In what follows, take “corporation” loosely and in the most general terms, as denoting any body collected of humans and exerting agency apart from those of its collected members. So, your family is a corporation, and so is your book club, and your parish, and so forth.
Real corporations (not the fake or specious sort) can be bad or good – or even holy.
A fake or specious corporation exists only on paper, and has been established not to do any real business – not, that is, itself to act in any way – but rather only for legal or tax reasons. A holding company, e.g., with no customers or employees of its own, is a fake corporation. Fake corporations have no moral character of their own, for they are nothing more than legal instruments of others, that do.
Real corporations are enterprises with a mission, a purpose, a telos, a set of final causes, living and active employees, and buying, generating and selling true goods or real services that they provide to living clients (and employees). They are furthermore spiritual entities; they have angels, regnant occasions, lives.
You can tell when you are dealing with a real corporation because you will find that at least some of its employees or customers care about it (either to love it, or to despise it). Sports teams are a perfect example of this phenomenon. We see the same thing at work with charitable and artistic corporations. We see it also with nations; patriotic feeling is a sign that its object is a concrete actual.
Qua enterprise, a real corporation evokes in her employees feelings of meaning and significance and importance. They care about the operation and work for its good, rather than only for their own. They sacrifice for the sake of her mission and purpose.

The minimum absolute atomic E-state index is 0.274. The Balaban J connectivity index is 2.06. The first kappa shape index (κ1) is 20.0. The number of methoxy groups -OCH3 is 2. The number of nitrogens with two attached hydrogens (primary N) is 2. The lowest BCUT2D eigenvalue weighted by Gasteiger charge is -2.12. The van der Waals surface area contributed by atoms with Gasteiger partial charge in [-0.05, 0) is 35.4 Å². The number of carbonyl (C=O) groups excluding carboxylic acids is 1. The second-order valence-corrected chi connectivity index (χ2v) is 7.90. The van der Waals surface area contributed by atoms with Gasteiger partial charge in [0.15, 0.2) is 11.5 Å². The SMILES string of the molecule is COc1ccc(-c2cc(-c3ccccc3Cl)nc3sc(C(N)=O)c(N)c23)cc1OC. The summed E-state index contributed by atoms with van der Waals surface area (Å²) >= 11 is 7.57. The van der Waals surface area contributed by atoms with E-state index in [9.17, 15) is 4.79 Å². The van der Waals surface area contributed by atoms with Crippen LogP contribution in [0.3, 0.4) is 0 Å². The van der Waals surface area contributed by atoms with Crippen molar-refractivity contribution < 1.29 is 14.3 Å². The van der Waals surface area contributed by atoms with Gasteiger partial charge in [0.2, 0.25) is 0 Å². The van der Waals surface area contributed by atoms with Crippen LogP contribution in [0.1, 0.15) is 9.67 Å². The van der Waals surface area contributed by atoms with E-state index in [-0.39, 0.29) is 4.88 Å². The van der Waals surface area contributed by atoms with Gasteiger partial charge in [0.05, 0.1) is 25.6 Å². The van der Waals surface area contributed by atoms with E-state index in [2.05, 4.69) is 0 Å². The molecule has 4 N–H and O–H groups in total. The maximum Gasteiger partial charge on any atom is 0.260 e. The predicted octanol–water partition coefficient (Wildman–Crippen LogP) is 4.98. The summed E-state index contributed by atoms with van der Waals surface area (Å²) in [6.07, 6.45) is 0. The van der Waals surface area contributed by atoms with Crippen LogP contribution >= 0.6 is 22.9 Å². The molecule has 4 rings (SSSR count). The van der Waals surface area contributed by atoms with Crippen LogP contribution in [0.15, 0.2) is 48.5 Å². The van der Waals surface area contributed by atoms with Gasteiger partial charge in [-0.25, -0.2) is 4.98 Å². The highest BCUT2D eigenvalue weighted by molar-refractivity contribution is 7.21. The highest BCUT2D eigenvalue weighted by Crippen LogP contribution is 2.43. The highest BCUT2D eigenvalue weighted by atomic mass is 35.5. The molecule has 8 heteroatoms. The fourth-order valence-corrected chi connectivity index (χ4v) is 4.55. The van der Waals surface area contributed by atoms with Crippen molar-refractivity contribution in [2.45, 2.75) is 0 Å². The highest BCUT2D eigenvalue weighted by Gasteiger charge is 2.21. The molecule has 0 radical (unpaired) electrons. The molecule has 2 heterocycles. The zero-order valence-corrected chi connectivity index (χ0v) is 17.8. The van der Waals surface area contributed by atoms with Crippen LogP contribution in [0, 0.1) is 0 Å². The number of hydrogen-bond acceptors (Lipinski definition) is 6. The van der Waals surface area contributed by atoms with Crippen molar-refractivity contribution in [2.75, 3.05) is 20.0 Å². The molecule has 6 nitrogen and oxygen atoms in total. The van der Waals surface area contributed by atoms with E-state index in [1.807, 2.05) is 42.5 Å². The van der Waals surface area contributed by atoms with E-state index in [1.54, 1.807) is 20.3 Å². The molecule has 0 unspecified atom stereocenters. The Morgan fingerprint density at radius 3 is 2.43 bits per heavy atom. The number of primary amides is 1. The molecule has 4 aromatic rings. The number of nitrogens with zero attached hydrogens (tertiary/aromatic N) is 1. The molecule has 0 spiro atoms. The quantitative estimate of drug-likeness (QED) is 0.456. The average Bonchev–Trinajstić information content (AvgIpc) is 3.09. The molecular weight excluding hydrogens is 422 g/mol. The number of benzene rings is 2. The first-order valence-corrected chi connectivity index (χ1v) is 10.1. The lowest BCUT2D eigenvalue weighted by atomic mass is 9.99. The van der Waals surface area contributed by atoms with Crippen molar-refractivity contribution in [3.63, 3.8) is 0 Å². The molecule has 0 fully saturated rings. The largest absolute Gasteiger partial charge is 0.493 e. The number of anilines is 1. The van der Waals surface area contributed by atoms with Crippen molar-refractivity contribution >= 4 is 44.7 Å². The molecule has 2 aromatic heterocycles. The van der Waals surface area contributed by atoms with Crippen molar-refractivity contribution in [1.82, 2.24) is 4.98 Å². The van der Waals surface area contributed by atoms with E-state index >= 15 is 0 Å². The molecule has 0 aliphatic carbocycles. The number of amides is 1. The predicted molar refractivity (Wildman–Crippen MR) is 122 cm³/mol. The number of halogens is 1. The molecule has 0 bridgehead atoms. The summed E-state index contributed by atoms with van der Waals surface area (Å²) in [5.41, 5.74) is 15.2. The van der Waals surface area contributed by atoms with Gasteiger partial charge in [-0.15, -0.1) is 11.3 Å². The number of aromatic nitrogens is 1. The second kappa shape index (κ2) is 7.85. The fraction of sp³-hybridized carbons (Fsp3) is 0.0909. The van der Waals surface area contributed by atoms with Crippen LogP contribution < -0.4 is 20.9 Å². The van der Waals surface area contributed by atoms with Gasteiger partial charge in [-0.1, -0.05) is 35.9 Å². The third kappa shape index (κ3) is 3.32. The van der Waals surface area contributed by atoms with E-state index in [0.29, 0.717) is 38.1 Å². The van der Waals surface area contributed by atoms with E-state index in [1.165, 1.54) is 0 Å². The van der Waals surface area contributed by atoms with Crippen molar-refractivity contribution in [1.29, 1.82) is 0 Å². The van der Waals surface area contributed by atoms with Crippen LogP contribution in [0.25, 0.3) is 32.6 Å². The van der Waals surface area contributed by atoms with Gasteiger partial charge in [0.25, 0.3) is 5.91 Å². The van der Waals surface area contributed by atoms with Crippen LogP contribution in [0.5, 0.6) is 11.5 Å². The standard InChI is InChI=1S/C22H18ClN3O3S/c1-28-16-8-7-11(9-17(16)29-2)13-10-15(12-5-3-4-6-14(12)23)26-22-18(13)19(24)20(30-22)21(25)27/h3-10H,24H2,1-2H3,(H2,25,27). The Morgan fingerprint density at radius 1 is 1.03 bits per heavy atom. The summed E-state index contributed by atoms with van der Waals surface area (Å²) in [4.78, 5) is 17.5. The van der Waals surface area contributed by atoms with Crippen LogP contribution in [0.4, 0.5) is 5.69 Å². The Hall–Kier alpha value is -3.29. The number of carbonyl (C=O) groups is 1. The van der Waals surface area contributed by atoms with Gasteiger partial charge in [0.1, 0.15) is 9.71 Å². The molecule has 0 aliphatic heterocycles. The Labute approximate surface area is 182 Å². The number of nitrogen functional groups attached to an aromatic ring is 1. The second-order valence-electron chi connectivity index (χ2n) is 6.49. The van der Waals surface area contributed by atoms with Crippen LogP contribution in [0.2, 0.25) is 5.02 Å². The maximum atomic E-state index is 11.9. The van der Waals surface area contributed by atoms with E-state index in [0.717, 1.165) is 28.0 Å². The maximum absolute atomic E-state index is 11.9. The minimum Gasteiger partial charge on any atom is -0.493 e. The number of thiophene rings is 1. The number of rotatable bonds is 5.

Real corporations can of course be and do evil. They are the sort that give corporation as such a bad name. But they can also be good, as most do in fact try to be good (even when they end up being evil). And so therefore can they be even holy, as the Church is, despite her manifold evils.
Thus there is no reason why a sovereign feudal corporation that is operated for profit could not be sacred, and consecrated to God, so that its operations were numinous, and its rituals and offices – and, by extension, its officers – invested with awe, and with aweful authority.
Subsidiaritan devolution of power and authority cannot transpire unless the supersidiary corporation first has that power and authority really as its own, so as to be able to devolve it. An officer of a fake corporation could not confer true authority and power upon any lesser concrete. A fake corporation – that is to say, a mere fiction – cannot act at all on its own; so it cannot confer. It has fake offices, and fake officers.
A sovereign feudal corporation need not therefore be bloodless, or cold, or exploitative, or manipulative, or selfish. It could be, of course, as any corporation – or any other sort of agency whatever – might be bad. But bad corporations tend to do poorly.
Good sovereign feudal corporations are likely to engender the same strong feelings of loyalty and piety that patriotic Americans feel toward their flag, or that patriotic Britons feel toward their Queen. Such a corporation is likely to have employees and customers who are willing to lay down their lives in her service.
Bad real corporations tend to engender feelings of hatred; good real corporations tend to engender affection, and loyalty.
Fake corporations don’t engender feelings of any sort. As only real corporations can act, or therefore have any moral valence strictly their own, they are the only sort that evoke moral sentiments.